The company also offers subtitling for YouTube content. There is a big market for selling language data and AI support services to companies that use it to power capabilities such as neural machine translation, and image or speech recognition. This market continues to grow as more companies begin to develop solutions that require good quality underlying data for machine learning applications. Latest revenues have grown rapidly over the past three years in line with this increased demand rising from zero point 36 million USD in 2015 to 4.4 million in 2018. sales for 2019 are expected to reach 6.2 million. So if they expect their IPO to value they want to raise 33 million doesn’t mean it’s going to be five times multiplied or revenue. That’s quite a lot. As photos demand forecasts as shown, interest from investors in the AI support services market is strong.

Andrej Zito 

Moreover, investor confidence in language data Trailblazer apron remains sky high, with chairs in Australia listed company doubling from January to the end of June 2019. IP ns shares have shut up more than 5,000% since its IPO in 2015. And the company’s market cap currently stands north of $2 billion. Okay. So what is interesting here is that, because I actually had like no idea what this flutter company does, so I went to their website, and I saw on their homepage, they have kind of like a crowdsource translation, which I think first is machine translated. And then it goes to their pool of crowd sourced, I mean, crowd translators. An extra actually, right now I’m looking at the homepage. And it says, The crowdsourcing for the crowdsourcing service, that natural translation that fits each purpose with 10 point 3 million crowdsourcing users around the world, average response time is three minutes. And you also have the option to get a professional translator, which they call a one to one per hour translation.

Andrej Zito 

So actually wondering if, because when I was reading this, and I was reading this article, the thing that kind of struck me was like if you can actually resell the data that somebody else pays for, because that’s what I understand that they’re doing, that there are people who are requesting translations. And then when these translations get finalized, I assume that then they just sell them as feed data for four to AI to train the machine translation. Is it correct, or is that not correct? I have no idea. If you have any input, please let me know. Because it’s actually surprising because like, when we had our company retreat, we were talking about something similar. And one of the questions that we raised is that whether you’re not breaching, like, contract with your client, if you would do this, not that we do it, okay.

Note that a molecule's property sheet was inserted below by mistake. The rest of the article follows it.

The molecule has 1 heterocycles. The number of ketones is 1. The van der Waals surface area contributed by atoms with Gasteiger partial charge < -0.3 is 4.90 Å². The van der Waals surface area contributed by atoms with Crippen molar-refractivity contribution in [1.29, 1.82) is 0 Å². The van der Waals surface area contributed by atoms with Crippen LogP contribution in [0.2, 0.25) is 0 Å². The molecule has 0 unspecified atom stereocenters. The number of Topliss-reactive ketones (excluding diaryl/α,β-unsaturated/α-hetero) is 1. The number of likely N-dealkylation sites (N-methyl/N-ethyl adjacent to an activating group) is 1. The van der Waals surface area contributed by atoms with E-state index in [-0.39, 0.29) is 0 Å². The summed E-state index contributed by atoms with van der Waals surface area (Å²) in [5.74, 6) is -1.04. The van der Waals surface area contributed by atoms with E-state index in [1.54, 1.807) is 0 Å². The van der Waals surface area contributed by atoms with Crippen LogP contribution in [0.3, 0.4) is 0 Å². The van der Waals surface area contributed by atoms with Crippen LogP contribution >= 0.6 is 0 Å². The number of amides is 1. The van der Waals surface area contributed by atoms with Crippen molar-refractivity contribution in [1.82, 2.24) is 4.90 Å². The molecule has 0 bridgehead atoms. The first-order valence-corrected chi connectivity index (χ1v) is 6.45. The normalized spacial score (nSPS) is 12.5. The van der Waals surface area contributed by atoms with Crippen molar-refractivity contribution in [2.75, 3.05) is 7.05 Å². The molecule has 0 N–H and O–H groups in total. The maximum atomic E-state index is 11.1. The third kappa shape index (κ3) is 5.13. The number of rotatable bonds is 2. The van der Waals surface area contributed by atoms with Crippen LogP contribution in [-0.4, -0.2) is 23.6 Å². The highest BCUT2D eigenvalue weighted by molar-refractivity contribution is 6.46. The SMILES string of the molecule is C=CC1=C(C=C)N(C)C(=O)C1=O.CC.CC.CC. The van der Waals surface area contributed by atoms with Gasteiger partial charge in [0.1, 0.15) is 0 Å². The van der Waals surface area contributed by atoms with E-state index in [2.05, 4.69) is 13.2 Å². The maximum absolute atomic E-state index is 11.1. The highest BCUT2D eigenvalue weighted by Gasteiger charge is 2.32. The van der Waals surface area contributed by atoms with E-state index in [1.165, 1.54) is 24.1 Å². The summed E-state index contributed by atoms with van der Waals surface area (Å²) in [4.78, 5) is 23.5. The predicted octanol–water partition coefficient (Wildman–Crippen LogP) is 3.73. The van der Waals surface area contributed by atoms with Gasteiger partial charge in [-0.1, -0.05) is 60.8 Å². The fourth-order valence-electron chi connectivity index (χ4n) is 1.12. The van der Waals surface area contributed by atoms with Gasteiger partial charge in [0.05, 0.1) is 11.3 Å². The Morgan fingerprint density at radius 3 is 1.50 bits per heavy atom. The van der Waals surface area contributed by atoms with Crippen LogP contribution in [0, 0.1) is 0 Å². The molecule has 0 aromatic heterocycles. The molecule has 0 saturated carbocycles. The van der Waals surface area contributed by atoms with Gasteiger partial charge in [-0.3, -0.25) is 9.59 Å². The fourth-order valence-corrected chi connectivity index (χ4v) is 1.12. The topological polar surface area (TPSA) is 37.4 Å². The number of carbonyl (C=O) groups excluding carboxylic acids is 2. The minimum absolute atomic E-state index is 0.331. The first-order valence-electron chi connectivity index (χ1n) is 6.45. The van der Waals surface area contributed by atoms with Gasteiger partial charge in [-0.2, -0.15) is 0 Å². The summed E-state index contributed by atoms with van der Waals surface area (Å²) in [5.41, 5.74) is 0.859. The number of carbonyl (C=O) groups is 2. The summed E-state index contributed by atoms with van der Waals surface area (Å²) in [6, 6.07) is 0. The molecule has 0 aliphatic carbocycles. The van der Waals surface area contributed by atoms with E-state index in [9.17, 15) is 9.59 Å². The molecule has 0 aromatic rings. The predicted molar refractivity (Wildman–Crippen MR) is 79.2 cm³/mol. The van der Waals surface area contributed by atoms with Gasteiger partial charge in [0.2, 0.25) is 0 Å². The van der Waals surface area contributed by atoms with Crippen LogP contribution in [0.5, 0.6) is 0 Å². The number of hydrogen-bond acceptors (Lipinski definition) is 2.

Andrej Zito 

Just let me be explicit that we don’t resell the translations that we do for our clients. Just to make it sure. So this way, actually, this struck me that this company, does it and according to the article, it seems that It’s kind of like a big business. So is it something like with Facebook that Facebook like gives you free platform, but then they resell the data about you? But in this case, like the translations that they’re reselling the data, they’re not like free like because like even the crowdsource translations are being paid for as long as I understood the the service correctly. Was there anything else important I think though one thing to note is that when I was going through these articles, it’s like it’s like machine translation is like in every other article, so I know that the first episode was quite heavy on machine translation.

Andrej Zito 

So is this one so i think it’s it’s definitely something that’s that’s coming in that it’s going to change the industry, especially when it comes to translators. I think it depends on how how easy and cost effective it will be to deploy these machine translations and whether there will be just like like some like service that you can just get from like, I don’t know SDL or from from these guys or whatever you would need to start training your engine every time. second article is about chatbots multilingual chatbots the conversation has yet to get longer. article published on July 9 2019. Sales is about conversation chatbots bring this age old element of commerce to the online world. multilingual chat bots make on demand information accessible to a global to a company’s global customers creating the value in marketing as well as customer support.

Andrej Zito